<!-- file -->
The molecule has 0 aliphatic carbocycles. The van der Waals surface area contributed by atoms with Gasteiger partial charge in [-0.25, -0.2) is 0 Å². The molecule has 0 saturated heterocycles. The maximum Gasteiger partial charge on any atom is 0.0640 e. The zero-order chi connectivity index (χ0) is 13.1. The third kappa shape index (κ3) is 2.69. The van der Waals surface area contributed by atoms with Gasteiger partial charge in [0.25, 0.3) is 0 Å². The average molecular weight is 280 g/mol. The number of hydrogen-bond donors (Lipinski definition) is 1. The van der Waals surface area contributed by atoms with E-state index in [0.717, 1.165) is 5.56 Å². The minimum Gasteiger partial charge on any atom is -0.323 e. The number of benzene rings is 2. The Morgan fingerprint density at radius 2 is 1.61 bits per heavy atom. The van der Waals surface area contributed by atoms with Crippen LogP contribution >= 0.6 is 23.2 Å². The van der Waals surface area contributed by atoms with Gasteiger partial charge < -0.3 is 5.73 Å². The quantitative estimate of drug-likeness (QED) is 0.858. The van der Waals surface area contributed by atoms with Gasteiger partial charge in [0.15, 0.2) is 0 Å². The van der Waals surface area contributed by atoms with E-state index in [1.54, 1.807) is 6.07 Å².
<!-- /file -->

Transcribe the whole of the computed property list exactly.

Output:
The molecule has 0 aliphatic carbocycles. The van der Waals surface area contributed by atoms with Gasteiger partial charge in [-0.25, -0.2) is 0 Å². The molecule has 0 saturated heterocycles. The maximum Gasteiger partial charge on any atom is 0.0640 e. The zero-order chi connectivity index (χ0) is 13.1. The third kappa shape index (κ3) is 2.69. The van der Waals surface area contributed by atoms with Gasteiger partial charge in [0.25, 0.3) is 0 Å². The average molecular weight is 280 g/mol. The number of hydrogen-bond donors (Lipinski definition) is 1. The van der Waals surface area contributed by atoms with E-state index in [0.717, 1.165) is 5.56 Å². The minimum Gasteiger partial charge on any atom is -0.323 e. The number of benzene rings is 2. The Morgan fingerprint density at radius 2 is 1.61 bits per heavy atom. The van der Waals surface area contributed by atoms with Crippen LogP contribution >= 0.6 is 23.2 Å². The van der Waals surface area contributed by atoms with Gasteiger partial charge < -0.3 is 5.73 Å². The quantitative estimate of drug-likeness (QED) is 0.858. The van der Waals surface area contributed by atoms with Gasteiger partial charge in [0.15, 0.2) is 0 Å². The van der Waals surface area contributed by atoms with E-state index in [1.54, 1.807) is 6.07 Å².